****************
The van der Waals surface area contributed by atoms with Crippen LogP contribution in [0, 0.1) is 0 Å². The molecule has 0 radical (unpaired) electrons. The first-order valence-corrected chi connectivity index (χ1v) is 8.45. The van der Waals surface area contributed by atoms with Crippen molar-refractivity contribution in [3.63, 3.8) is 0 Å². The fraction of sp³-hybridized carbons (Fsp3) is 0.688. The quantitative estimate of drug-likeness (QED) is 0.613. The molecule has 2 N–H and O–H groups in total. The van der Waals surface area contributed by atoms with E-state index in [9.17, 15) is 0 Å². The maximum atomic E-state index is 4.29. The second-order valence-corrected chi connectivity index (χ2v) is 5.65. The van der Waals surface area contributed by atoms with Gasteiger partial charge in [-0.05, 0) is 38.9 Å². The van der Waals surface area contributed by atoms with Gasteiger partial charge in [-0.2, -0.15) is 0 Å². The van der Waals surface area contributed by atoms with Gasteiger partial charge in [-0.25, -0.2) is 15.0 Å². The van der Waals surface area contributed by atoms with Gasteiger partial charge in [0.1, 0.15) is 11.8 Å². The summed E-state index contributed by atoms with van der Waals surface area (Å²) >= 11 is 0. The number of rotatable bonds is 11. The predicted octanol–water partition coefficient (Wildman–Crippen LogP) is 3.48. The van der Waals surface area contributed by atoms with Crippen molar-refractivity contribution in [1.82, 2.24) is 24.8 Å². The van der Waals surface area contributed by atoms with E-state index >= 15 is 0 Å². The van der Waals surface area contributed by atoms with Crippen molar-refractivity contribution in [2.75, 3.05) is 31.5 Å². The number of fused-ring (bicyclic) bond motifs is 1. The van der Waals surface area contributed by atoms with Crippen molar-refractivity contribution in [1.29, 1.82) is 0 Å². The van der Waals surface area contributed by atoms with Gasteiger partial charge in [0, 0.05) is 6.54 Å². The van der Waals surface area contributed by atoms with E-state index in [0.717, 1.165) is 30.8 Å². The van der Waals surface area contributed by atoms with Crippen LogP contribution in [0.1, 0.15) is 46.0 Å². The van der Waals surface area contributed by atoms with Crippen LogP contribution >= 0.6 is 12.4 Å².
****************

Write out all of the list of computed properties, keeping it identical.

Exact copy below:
The van der Waals surface area contributed by atoms with Crippen LogP contribution in [0, 0.1) is 0 Å². The molecule has 0 radical (unpaired) electrons. The first-order valence-corrected chi connectivity index (χ1v) is 8.45. The van der Waals surface area contributed by atoms with Crippen molar-refractivity contribution in [3.63, 3.8) is 0 Å². The fraction of sp³-hybridized carbons (Fsp3) is 0.688. The quantitative estimate of drug-likeness (QED) is 0.613. The molecule has 2 N–H and O–H groups in total. The van der Waals surface area contributed by atoms with E-state index in [9.17, 15) is 0 Å². The maximum atomic E-state index is 4.29. The second-order valence-corrected chi connectivity index (χ2v) is 5.65. The van der Waals surface area contributed by atoms with Gasteiger partial charge in [-0.05, 0) is 38.9 Å². The van der Waals surface area contributed by atoms with Gasteiger partial charge in [-0.2, -0.15) is 0 Å². The van der Waals surface area contributed by atoms with Gasteiger partial charge in [-0.25, -0.2) is 15.0 Å². The van der Waals surface area contributed by atoms with Gasteiger partial charge in [0.1, 0.15) is 11.8 Å². The summed E-state index contributed by atoms with van der Waals surface area (Å²) >= 11 is 0. The number of rotatable bonds is 11. The predicted octanol–water partition coefficient (Wildman–Crippen LogP) is 3.48. The van der Waals surface area contributed by atoms with Crippen molar-refractivity contribution in [1.82, 2.24) is 24.8 Å². The van der Waals surface area contributed by atoms with E-state index >= 15 is 0 Å². The van der Waals surface area contributed by atoms with Crippen molar-refractivity contribution in [2.75, 3.05) is 31.5 Å². The number of fused-ring (bicyclic) bond motifs is 1. The van der Waals surface area contributed by atoms with Crippen molar-refractivity contribution in [1.29, 1.82) is 0 Å². The van der Waals surface area contributed by atoms with Gasteiger partial charge in [0, 0.05) is 6.54 Å². The van der Waals surface area contributed by atoms with E-state index in [0.717, 1.165) is 30.8 Å². The van der Waals surface area contributed by atoms with Crippen LogP contribution in [0.1, 0.15) is 46.0 Å². The van der Waals surface area contributed by atoms with Crippen LogP contribution >= 0.6 is 12.4 Å².